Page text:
In a Baltimore Sun op-ed (2016-12-19), Frostburg State University emeritus professor and Marcellus Shale Safe Drilling Initiative Commissioner Ann Bristow argued that the only way to protect public health is to ban natural gas hydraulic fracturing (commonly known as “fracking”) in Maryland. Bristow’s op-ed is in response to recently proposed regulations by the Maryland Department of the Environment (MDE) that would set requirements and oversight for the activity. While MDE has contended that the regulations are among the strictest in the United States, Bristow alleged that “growing evidence shows that regulations are incapable of preventing harm.” From the op-ed:
As a public health researcher who served on Gov. Martin O’Malley’s commission on fracking, I have serious concerns about MDE’s regulations because I know firsthand what has not been considered. In 2014, the Maryland Institute for Applied Environmental Health (MIAEH) issued a report showing that the likelihood of negative public health impacts was high or moderately high in seven of the eight categories analyzed, including air and water quality, and cumulative impacts. Nonetheless, public health recommendations made by MIAEH are largely ignored in these draft regulations. …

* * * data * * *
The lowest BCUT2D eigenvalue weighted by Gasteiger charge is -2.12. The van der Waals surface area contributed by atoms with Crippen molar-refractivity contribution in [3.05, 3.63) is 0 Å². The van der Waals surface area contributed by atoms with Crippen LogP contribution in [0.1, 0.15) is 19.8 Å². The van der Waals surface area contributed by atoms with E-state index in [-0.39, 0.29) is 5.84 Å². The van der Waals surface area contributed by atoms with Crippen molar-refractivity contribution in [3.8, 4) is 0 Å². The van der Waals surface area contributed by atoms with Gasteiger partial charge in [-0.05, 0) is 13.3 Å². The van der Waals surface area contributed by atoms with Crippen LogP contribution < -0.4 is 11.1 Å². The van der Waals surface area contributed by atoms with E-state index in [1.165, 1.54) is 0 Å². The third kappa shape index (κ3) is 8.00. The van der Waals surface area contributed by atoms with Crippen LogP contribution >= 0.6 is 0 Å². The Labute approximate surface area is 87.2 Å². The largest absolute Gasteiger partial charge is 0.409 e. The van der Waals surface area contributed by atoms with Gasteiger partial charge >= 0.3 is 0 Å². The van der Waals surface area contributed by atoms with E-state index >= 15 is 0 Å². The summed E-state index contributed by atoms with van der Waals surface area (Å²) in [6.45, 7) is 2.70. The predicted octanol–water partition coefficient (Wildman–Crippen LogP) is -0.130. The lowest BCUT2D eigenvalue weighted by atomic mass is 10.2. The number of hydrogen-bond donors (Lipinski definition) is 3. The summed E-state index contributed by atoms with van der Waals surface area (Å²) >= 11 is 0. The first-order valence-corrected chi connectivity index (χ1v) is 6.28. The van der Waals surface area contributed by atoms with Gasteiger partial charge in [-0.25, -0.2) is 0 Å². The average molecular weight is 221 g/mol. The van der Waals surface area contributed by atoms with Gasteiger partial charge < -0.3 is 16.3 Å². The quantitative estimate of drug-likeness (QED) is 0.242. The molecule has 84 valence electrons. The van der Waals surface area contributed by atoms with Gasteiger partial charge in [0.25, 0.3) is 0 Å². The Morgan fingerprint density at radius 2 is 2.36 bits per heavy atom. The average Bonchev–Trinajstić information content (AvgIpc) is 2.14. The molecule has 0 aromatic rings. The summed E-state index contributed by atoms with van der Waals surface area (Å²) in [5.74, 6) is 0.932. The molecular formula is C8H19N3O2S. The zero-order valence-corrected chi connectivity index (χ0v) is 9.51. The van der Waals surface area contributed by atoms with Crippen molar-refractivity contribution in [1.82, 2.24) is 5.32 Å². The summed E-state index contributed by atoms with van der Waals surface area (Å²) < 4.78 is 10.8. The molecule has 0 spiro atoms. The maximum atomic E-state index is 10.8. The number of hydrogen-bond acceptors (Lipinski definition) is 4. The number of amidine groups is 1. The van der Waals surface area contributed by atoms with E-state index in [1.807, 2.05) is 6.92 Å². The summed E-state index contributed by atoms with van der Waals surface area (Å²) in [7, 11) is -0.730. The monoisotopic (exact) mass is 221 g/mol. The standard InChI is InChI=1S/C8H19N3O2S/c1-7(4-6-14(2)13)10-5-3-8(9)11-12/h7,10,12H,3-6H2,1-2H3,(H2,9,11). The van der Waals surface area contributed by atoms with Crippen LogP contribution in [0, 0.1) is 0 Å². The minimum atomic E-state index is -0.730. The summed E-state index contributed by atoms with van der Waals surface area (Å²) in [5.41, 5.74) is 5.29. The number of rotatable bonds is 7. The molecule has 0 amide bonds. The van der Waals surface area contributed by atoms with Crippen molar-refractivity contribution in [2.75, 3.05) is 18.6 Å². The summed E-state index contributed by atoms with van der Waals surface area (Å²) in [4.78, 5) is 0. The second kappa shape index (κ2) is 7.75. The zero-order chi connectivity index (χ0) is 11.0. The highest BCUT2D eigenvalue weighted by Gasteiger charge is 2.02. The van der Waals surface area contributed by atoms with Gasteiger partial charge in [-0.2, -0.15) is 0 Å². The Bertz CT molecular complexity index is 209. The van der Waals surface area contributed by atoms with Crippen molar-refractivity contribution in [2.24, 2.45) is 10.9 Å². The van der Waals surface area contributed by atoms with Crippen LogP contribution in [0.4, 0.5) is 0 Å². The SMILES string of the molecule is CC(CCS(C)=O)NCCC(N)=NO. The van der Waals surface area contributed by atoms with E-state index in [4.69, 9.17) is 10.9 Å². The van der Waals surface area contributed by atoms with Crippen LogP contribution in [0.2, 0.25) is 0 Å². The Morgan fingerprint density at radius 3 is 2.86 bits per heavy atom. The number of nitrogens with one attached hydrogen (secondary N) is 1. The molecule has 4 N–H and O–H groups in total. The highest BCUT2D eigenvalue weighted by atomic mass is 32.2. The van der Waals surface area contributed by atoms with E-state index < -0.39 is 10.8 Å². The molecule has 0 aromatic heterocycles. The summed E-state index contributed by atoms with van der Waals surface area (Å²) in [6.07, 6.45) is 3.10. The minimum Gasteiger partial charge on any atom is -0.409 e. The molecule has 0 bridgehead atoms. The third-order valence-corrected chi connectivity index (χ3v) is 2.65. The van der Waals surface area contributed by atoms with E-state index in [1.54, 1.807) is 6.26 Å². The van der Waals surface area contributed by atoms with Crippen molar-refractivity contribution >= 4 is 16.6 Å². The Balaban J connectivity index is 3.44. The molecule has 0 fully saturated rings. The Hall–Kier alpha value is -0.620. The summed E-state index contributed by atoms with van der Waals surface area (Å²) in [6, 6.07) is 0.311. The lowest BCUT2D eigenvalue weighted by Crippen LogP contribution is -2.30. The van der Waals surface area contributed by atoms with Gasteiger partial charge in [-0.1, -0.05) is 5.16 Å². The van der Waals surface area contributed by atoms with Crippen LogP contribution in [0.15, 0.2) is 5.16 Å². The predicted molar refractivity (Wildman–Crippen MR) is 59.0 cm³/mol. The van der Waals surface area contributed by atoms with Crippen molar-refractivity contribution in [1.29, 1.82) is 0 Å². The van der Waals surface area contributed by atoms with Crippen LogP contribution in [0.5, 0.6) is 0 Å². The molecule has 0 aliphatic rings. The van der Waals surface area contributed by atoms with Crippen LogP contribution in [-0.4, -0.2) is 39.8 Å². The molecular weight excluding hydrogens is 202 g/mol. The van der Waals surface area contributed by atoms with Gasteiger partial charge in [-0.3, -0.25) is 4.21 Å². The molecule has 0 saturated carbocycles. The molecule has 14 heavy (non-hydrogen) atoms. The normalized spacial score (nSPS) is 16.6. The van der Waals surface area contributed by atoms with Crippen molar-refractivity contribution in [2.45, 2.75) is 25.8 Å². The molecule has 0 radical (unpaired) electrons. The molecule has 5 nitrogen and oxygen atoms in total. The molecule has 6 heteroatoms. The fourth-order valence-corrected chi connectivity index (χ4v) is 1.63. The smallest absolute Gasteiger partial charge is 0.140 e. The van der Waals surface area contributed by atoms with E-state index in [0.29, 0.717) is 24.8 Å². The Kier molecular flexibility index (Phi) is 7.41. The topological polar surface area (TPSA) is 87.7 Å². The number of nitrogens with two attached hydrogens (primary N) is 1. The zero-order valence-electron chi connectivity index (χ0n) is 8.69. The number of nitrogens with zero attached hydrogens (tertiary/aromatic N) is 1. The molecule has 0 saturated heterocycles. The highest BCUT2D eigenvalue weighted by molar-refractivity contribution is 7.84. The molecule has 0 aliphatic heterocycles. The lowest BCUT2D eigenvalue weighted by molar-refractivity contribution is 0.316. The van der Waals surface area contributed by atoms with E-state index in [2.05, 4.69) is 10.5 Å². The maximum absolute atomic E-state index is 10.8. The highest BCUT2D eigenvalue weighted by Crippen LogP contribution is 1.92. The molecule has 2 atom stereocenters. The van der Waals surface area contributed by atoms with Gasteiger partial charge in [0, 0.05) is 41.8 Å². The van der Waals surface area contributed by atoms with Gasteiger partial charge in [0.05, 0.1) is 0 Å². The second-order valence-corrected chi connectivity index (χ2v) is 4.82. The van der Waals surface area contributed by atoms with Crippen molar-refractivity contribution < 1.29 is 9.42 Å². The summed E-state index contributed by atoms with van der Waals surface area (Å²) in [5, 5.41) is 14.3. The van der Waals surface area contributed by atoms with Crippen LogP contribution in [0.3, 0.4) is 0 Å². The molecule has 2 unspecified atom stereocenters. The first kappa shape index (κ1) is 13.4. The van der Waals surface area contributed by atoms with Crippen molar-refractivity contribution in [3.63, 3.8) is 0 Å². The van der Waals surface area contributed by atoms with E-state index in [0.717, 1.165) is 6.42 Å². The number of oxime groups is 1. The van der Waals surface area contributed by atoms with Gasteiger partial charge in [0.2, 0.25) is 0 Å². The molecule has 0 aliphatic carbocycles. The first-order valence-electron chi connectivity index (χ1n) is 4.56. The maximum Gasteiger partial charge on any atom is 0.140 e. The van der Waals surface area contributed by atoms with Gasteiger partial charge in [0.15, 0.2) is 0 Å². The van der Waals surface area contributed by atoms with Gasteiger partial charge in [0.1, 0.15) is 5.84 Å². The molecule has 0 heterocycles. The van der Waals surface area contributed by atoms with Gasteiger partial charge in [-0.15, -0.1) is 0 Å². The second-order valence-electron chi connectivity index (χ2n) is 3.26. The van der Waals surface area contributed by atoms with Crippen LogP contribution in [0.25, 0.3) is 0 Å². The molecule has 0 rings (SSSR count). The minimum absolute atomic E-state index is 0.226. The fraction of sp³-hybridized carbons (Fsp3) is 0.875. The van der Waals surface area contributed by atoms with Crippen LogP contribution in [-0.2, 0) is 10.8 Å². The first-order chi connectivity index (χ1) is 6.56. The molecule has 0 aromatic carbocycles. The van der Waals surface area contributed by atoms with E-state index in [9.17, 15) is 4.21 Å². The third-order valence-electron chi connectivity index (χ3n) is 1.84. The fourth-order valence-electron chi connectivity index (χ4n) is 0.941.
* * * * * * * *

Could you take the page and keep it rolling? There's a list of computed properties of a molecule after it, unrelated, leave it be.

There are now over 900 publications on the effects of fracking — on air, water, soil, animal and human health, earthquakes and on methane’s contribution to climate disruption, another public health threat. Of the health studies in this body of work, 84 percent demonstrate clear associations between unconventional gas development and public health harms.
The more that people find out about fracking, the more they oppose it. Recent polling shows that nearly 60 percent of Marylanders support a ban on fracking. Maryland residents’ vocal opposition includes Garrett County, where voters reject fracking at a 2 to 1 ratio and identify threats to water and health as their top concerns.